Party or Paraty? Both!

Ok, so you’ve got Impanema and Copacabana Beaches in Rio but if you’re going to Brazil you owe it to yourself to get in some real beach and relaxation time. My preliminary itinerary had me going from Belo Horizonte to Buzios (east of Rio), then to Rio and then Paraty before Sao Paulo. Buzios is definitely a place I’ll make it to next time, “one of the most known resort areas of Brazil, Buzios, is a peninsula surrounded by 8km of islands and beaches. What already was a small fishing town, is now a cozy place, where many shops are both sophisticated and rustic.” Buzios arrived on the world map after Brigitte Bardot spent time there in the 60’s, and since has drawn attention of artists and tourists all around the world.

But, my plans changed and Busios didn’t happen. I also started to hear whispers, as often happens when you’re travelling, of an island called Ilha Grande. Ilha Grande is supposedly more pristine, known more for it’s scuba diving than Paraty and has less tourists. It’s a large, luscious island with beautiful beaches and perfect for trekking, jeep touring, canyoning, and waterfalls. As I did more research I was torn between Paraty and Ilha Grande. I needed to be in Sao Paulo by Friday to enjoy the weekend, and I had extended in Rio so I was left with four days. Ilha Grande was doable in four days but due to its limited access by ferry it wasn’t going to be feasible to go both there and Paraty.

Why Paraty then? “Paraty is a preserved Portuguese colonial (1500-1822) and Brazilian Imperial (1822–1889) town with a population of about 36,000. It is located on the Costa Verde (Green Coast), a lush, green corridor that runs along the coastline of the state of Rio de Janeiro, in Brazil. Paraty has become a popular tourist area in recent years, renowned for the historic town and the coast and mountains in the region.” Plus, 40 minutes from Paraty is Trindade (pronounced Trin-daj-e), home of some of the most spectacular beaches I have ever seen. Accommodations were cheaper in Paraty and I read that the town’s anniversary was the second night I’d be there so I made my decision, I was off to Paraty.

Getting there from Rio was a breeze and I met a nice girl, Sofie, from Belgium/Barcelona/Brazil (most travellers have long stories) and we happened to be staying at the same hostel on Jabaquara Beach, called Sereia do Mar. Pickup from the bus station was included so I called the hostel upon arrival and soon we were picked up by Nicolas an Argentinian who has been living in Paraty since he was a child. We got settled and I quite enjoyed my private room with air conditioning, noting that besides my double bed it also had a set of bunk beds making it ideal for a single person, couple, friends travelling together or even a small family.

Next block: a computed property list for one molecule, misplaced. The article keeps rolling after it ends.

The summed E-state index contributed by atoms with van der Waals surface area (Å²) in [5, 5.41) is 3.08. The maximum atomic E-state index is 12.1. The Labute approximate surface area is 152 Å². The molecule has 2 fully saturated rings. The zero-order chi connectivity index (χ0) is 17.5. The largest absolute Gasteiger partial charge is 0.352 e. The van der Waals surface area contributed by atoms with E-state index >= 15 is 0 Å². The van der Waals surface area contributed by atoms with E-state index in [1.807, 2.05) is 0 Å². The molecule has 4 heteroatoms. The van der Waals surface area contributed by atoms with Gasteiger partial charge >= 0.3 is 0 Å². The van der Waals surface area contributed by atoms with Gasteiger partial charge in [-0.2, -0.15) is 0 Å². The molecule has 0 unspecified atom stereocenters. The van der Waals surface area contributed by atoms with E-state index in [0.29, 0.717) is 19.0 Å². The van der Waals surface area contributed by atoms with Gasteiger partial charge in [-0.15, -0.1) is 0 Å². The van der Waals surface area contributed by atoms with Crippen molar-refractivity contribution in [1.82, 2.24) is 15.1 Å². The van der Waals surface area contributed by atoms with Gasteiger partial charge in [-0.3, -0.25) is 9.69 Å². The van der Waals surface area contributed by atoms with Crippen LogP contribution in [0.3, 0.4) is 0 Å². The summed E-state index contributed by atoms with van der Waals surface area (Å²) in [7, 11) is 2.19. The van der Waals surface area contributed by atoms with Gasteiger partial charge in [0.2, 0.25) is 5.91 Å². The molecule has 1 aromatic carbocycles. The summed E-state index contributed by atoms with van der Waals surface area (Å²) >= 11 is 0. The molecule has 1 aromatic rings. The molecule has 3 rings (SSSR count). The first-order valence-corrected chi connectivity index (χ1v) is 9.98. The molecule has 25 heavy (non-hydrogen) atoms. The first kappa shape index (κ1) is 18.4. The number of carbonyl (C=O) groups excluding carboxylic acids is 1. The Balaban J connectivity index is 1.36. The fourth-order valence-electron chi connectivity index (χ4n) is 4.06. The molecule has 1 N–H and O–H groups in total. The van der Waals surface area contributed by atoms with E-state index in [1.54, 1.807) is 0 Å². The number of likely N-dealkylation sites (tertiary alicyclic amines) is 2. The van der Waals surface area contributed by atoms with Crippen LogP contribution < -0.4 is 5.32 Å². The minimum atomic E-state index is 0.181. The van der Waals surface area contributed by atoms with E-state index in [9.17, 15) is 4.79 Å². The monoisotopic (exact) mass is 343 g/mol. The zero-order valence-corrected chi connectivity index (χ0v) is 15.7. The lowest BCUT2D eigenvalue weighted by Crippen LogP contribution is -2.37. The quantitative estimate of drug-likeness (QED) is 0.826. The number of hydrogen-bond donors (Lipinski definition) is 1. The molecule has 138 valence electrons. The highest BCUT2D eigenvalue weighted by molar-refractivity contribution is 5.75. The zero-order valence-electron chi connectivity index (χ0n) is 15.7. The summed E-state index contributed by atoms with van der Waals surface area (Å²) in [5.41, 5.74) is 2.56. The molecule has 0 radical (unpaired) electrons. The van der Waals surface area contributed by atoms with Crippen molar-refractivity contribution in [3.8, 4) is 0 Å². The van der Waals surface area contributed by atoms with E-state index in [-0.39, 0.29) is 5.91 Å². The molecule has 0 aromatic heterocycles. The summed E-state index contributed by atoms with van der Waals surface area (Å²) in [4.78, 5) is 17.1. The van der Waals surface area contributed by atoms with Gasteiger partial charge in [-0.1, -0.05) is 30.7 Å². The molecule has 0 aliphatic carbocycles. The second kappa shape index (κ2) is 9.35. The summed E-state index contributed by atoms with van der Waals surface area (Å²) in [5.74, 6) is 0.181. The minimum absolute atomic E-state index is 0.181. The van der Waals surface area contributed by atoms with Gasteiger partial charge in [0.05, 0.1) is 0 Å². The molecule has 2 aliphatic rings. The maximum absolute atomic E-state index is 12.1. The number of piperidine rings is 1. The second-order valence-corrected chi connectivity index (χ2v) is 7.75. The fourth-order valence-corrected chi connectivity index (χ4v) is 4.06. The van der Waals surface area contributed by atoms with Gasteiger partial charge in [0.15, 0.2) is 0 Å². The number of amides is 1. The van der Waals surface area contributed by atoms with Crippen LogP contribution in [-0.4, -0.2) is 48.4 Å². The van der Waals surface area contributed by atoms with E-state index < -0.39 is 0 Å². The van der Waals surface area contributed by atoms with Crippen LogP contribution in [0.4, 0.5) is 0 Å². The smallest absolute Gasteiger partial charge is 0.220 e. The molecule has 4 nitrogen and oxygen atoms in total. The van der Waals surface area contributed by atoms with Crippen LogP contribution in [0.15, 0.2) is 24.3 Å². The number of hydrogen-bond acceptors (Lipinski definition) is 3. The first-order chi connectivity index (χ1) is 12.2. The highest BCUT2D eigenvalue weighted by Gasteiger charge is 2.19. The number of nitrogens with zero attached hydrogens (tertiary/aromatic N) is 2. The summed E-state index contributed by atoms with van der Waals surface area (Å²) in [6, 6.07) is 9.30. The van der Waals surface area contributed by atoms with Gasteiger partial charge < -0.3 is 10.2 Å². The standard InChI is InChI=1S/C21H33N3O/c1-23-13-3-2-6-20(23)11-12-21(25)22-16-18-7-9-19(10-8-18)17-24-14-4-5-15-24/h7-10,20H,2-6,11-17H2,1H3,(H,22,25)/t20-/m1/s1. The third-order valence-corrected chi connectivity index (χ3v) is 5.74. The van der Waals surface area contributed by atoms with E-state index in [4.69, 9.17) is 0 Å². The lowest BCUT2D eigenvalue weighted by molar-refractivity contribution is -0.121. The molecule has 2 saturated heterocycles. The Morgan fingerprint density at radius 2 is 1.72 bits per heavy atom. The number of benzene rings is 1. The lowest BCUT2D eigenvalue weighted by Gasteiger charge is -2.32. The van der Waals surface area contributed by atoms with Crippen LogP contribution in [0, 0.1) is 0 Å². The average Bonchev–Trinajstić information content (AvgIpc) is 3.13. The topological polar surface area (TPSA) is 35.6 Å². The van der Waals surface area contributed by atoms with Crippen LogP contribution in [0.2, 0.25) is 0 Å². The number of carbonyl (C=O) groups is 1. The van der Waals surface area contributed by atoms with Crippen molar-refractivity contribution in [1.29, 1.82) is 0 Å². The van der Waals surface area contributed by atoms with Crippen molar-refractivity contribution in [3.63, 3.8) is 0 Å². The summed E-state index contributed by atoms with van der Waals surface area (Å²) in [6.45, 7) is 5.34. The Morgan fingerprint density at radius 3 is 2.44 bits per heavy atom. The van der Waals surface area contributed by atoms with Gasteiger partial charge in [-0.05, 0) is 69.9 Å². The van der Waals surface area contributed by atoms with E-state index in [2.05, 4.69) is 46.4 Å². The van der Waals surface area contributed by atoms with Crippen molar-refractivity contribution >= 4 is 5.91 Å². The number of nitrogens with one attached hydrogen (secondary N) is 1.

Sereia do Mar – “the mermaid of the sea” is a very special place. It is made of wood and it is truly charming, plus the staff are warm and inviting, bringing everyone together and socializing in the evenings with their guests. I loved the restaurant and bar ambiance, the overall experience was incredible and the hostel is unique. I definitely recommend it. Plus, their açai (Brazilian fruit sorbet) is some of the best I’ve had. Yum!

The drawback? Tons of mosquitos, but that was Paraty and the hostel is a 10 minute walk from town but it’s quite safe for anyone to walk alone and I often grabbed a ride from hotel staff/friends.

My first evening I thought perhaps I had made a terrible mistake in choosing Paraty over Ilha Grande. Paraty was run amok with tourists and I hadn’t seen a pricier place in a long time. Each store in the old town was touristy and while I was enjoying the scenery and imagining the history I felt I should have chosen Ilha Grande instead.

However, as I mentioned before, the people you meet and the experiences you have with them can make the difference. I spent my first day sleeping in and then crossed the street and went to the beach. Jabaquara beach is an ok alternative to enjoy the sun and sand but it by no means is the beach you should use as your barometer for the area. The beach itself is fairly nice if you walk down a bit but I have never swam in sea water that was as warm as it was; it was easily bath water and I didn’t find it to be the cleanest. So, I enjoyed the sun a bit and used the beach showers to refresh myself and they were great. Jabaquara Beach has a ton of little beach bar/restaurants some with better lounge chairs and table/chairs than others; the best one has wooden ones and is to the immediate right of the hostel. It is owned by Stefan from France/Dominica and the food is fantastic, however, you may have to remind Stefan several times to receive your order as he’s typically three sheets to the wind.

My first night I met a Parisian in the town square while Sofie was talking to some street peddler. The next day he happened by on the beach and we spent a delightful afternoon under the sun with Brahma cervejas (beers) and grilled langoustines with garlic, rice and salad. Try out your French with Stefan if you stay at Sereia do Mar – he’ll love you even more and all of the sudden you’ll find your langoustines costing you a third of what they charge you everywhere else.

Paraty was definitely the right choice and I miss it already! There are a few more adventures to come from my time in Paraty.  Next, part 2 of Paraty and more on the Parisian who ended up being weird and annoying. On a brighter note, one of the more beautiful beaches I’ve seen and new friends.

Xoxo. J

One Response to Party or Paraty? Both!

  1. Hi Julie! My story is very similar about my arrival to Paraty. I met an argentinian guy too, named Nicolas, but the hostel name was different, misti chill… Very nice ‘logbook’ about your trip to Paraty, which is the most beautifull place in Brazil (in my humble opinion)

    alansmithparaty March 12, 2012 at 6:05 PM Reply

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